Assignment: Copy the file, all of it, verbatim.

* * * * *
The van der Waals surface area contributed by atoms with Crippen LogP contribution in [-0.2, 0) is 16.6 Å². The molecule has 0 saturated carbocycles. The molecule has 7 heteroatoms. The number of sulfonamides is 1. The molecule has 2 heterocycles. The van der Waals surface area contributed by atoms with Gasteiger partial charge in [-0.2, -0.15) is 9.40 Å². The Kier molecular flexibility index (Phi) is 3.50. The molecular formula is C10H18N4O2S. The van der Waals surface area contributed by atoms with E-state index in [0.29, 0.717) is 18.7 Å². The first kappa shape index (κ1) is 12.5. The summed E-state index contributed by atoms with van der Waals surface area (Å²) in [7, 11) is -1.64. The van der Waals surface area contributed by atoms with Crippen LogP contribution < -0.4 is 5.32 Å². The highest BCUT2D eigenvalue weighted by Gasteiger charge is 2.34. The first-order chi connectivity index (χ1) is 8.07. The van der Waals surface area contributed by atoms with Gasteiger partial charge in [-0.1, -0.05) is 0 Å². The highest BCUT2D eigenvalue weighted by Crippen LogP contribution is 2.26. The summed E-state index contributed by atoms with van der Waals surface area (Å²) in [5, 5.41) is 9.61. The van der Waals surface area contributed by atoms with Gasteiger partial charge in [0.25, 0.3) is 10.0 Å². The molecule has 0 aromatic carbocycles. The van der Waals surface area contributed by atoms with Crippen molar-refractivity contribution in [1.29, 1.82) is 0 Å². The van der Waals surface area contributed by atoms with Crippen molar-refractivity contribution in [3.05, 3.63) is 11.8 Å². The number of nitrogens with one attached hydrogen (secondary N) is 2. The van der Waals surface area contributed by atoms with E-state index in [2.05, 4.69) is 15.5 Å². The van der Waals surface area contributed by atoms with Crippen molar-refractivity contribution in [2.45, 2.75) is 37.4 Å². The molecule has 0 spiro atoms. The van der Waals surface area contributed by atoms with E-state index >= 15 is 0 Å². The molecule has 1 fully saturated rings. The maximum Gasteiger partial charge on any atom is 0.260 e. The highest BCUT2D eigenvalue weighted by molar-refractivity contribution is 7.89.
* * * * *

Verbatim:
The van der Waals surface area contributed by atoms with Crippen LogP contribution in [-0.2, 0) is 16.6 Å². The molecule has 0 saturated carbocycles. The molecule has 7 heteroatoms. The number of sulfonamides is 1. The molecule has 2 heterocycles. The van der Waals surface area contributed by atoms with Gasteiger partial charge in [-0.2, -0.15) is 9.40 Å². The Kier molecular flexibility index (Phi) is 3.50. The molecular formula is C10H18N4O2S. The van der Waals surface area contributed by atoms with E-state index in [0.29, 0.717) is 18.7 Å². The first kappa shape index (κ1) is 12.5. The summed E-state index contributed by atoms with van der Waals surface area (Å²) in [7, 11) is -1.64. The van der Waals surface area contributed by atoms with Crippen LogP contribution < -0.4 is 5.32 Å². The highest BCUT2D eigenvalue weighted by Gasteiger charge is 2.34. The first-order chi connectivity index (χ1) is 8.07. The van der Waals surface area contributed by atoms with Gasteiger partial charge in [-0.1, -0.05) is 0 Å². The highest BCUT2D eigenvalue weighted by Crippen LogP contribution is 2.26. The summed E-state index contributed by atoms with van der Waals surface area (Å²) in [5, 5.41) is 9.61. The van der Waals surface area contributed by atoms with Gasteiger partial charge in [0.25, 0.3) is 10.0 Å². The molecule has 0 aromatic carbocycles. The van der Waals surface area contributed by atoms with Crippen molar-refractivity contribution in [1.29, 1.82) is 0 Å². The van der Waals surface area contributed by atoms with Crippen molar-refractivity contribution in [3.05, 3.63) is 11.8 Å². The number of nitrogens with one attached hydrogen (secondary N) is 2. The van der Waals surface area contributed by atoms with E-state index in [2.05, 4.69) is 15.5 Å². The van der Waals surface area contributed by atoms with Crippen molar-refractivity contribution in [2.45, 2.75) is 37.4 Å². The molecule has 0 spiro atoms. The van der Waals surface area contributed by atoms with E-state index >= 15 is 0 Å². The molecule has 1 fully saturated rings. The maximum Gasteiger partial charge on any atom is 0.260 e. The highest BCUT2D eigenvalue weighted by molar-refractivity contribution is 7.89.